As Islamists increasingly look to real estate as a means of planting their flag and forwarding their agenda, it is worth noting the revelations that depict some of America's most prominent Islamist-leaning developers and property managers as agents of urban squalor.

An October 23 article in the New York Post reports that the head of the controversial mosque project near Ground Zero "can't take care of a rat-ridden apartment building with just 14 units":

Sharif El-Gamal, the main developer behind the mosque, has nearly 400 open violations that he has refused to fix despite a court order. His company owes the city $61,633 in fines, fees, and taxes for the property at 1835 Amsterdam Ave.

Complaints lodged against the company include vermin infestations, lack of heat, and obstructed stairs and fire escapes. It has been engaged in legal battles with both tenants and the city.

A similar pattern of neglect sullies Feisal Abdul Rauf, the Shari'a-promoting imam who once was the face of El-Gamal's planned Islamic center. In 2010, the Record exposed Abdul Rauf as "a New Jersey landlord who got more than $2 million in public financing to renovate low-income apartments and has been beset for years by tenant complaints," which range "from failure to pick up garbage, to rat and bedbug infestations and no heat and hot water" — not to mention the occasional hallway that reeks of urine. After Union City filed suit against Abdul Rauf last year, with the mayor calling him one of its worst "slumlords," a judge placed his buildings into receivership.

Also attracting unwanted attention is Kenny Gamble, the Islamist real estate mogul known for purchasing cheap property from the city of Philadelphia en route to assembling what has been termed a "black Muslim enclave." An October 19 item in the Philadelphia Daily News slams him for the continuing deterioration of the historic Royal Theater, even after his Universal Companies "got $330,000 from the city's Commerce Department to acquire and restore the building" in 2000 and a $90,000 federal grant to carry out repairs in 2005. Maybe Gamble should repackage it as an arboretum, given how "treelike weeds and bushes sprout from the building."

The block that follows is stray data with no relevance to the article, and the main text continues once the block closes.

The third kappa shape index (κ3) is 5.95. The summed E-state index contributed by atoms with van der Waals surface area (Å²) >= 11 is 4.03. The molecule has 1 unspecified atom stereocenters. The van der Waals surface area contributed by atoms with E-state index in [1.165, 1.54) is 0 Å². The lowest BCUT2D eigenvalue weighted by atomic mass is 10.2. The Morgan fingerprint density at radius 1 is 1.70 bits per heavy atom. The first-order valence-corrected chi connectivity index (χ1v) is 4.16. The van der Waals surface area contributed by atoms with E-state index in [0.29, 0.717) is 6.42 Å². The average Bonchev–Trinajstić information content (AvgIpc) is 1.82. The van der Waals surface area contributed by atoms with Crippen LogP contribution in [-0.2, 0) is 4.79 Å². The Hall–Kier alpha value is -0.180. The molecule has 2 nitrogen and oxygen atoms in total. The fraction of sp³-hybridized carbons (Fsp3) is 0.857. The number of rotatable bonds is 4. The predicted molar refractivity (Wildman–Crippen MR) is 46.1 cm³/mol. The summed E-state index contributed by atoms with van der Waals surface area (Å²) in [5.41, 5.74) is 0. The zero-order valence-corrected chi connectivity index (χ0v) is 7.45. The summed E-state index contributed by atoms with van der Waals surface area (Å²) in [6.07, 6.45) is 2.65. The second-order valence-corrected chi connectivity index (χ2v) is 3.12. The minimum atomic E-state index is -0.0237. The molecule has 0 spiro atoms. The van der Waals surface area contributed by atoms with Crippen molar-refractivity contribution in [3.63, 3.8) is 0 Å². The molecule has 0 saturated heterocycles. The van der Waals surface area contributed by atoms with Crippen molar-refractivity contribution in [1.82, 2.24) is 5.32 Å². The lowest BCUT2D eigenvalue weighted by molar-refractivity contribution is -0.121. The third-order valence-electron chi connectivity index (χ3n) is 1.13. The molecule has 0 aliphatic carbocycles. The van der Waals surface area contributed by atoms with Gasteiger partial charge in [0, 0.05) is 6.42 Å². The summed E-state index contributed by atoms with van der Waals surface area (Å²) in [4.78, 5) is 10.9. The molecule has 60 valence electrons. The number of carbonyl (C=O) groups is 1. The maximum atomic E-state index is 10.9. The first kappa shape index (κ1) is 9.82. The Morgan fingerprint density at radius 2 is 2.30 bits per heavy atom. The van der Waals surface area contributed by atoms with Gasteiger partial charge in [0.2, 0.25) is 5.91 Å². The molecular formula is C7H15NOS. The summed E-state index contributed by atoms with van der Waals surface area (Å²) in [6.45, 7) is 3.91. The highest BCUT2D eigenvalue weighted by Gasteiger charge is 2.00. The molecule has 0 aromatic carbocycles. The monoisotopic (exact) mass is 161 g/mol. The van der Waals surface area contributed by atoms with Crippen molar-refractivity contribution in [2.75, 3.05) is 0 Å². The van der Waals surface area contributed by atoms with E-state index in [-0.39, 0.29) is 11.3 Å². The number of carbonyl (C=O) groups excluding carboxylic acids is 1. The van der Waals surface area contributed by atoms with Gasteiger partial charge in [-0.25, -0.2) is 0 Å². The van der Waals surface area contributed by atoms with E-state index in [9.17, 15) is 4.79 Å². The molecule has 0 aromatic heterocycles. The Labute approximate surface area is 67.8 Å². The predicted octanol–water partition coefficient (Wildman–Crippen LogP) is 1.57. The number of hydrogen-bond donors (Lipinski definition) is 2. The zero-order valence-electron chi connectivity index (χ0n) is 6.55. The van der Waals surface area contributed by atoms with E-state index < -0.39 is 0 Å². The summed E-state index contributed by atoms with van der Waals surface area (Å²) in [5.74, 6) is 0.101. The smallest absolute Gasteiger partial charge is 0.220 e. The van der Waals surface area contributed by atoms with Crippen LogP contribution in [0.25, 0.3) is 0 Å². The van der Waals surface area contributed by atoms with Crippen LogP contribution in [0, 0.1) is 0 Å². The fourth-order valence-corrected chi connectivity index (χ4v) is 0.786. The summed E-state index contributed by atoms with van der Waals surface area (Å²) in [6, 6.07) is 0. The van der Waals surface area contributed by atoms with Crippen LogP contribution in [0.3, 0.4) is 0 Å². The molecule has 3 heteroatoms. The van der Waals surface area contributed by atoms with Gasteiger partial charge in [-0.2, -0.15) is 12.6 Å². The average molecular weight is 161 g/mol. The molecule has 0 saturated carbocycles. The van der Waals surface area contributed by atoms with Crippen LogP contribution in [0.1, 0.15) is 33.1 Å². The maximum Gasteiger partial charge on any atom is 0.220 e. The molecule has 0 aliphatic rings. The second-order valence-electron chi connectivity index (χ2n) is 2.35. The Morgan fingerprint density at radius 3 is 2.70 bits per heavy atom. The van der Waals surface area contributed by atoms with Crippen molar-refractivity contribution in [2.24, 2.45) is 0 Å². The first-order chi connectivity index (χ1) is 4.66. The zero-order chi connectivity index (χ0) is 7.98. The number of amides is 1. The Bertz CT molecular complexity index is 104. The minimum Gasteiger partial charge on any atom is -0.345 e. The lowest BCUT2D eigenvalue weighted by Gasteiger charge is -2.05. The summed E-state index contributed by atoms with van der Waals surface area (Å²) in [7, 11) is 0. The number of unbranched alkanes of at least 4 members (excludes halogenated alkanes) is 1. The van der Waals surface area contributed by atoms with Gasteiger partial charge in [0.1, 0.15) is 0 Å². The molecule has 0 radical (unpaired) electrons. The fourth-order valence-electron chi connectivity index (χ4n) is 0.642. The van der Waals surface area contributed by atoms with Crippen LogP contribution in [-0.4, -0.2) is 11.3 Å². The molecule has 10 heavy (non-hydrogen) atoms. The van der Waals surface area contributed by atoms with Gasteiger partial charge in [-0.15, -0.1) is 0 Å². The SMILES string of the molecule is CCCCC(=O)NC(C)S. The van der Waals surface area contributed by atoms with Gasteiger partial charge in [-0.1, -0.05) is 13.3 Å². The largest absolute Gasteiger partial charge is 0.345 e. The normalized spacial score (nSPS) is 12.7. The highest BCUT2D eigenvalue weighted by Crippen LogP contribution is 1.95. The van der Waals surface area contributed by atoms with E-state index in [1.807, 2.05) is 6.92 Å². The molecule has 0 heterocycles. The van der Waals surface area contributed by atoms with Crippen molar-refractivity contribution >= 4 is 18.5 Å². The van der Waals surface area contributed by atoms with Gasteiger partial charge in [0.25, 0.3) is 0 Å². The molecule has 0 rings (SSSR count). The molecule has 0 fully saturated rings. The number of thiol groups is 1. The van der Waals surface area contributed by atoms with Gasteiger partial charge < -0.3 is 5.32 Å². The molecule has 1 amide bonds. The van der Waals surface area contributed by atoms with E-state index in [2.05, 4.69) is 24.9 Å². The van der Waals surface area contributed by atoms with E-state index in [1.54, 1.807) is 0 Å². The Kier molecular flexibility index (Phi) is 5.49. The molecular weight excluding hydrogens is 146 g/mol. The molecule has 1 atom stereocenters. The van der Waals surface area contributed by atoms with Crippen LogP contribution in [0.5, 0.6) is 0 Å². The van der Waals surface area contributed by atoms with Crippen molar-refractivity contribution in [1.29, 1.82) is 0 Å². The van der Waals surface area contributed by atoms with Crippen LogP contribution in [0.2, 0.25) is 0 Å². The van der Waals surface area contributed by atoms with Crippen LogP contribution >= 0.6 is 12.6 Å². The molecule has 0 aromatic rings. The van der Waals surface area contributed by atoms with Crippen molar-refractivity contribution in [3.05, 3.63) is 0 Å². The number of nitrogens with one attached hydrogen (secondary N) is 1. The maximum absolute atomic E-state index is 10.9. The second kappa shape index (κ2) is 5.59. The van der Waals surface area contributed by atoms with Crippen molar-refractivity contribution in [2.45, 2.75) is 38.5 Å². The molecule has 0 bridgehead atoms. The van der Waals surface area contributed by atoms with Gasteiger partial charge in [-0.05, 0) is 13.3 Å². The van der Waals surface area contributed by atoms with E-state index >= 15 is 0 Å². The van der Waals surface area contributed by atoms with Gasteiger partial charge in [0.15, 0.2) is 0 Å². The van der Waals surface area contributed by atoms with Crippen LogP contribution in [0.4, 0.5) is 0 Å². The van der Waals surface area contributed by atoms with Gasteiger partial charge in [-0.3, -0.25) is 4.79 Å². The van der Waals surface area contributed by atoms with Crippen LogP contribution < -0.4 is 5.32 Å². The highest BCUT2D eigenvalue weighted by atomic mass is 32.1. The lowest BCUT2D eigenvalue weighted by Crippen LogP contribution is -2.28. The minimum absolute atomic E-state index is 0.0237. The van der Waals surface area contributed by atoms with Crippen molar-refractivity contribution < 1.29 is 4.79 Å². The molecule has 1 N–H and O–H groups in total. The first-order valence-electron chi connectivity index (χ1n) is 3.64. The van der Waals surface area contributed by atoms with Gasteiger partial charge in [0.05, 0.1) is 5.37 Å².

The paper cites additional unfinished projects overseen by Universal. "So many properties are just sitting and rotting, and it's just taxpayer-funded blight," said one neighborhood activist. A business owner remarked that the situation "represents everything that's wrong with this city." And perhaps the state as well. The Daily News reports that before he left office in January, Governor Ed Rendell awarded Universal $2.25 million to fix the Royal; like many other capital grants, it has been put on hold by his successor, Tom Corbett. (Readers can contact him here.)

These ramshackle buildings are metaphors for the decay and decrepitude inevitably wrought by Islamism. However, a silver lining may be found. By tarnishing carefully cultivated public images and supplying practical grounds for turning off the funding spigots, such histories of dilapidation have real potential to impede developers seeking to advance Islamist goals. Their sorry track records should be exploited to the fullest.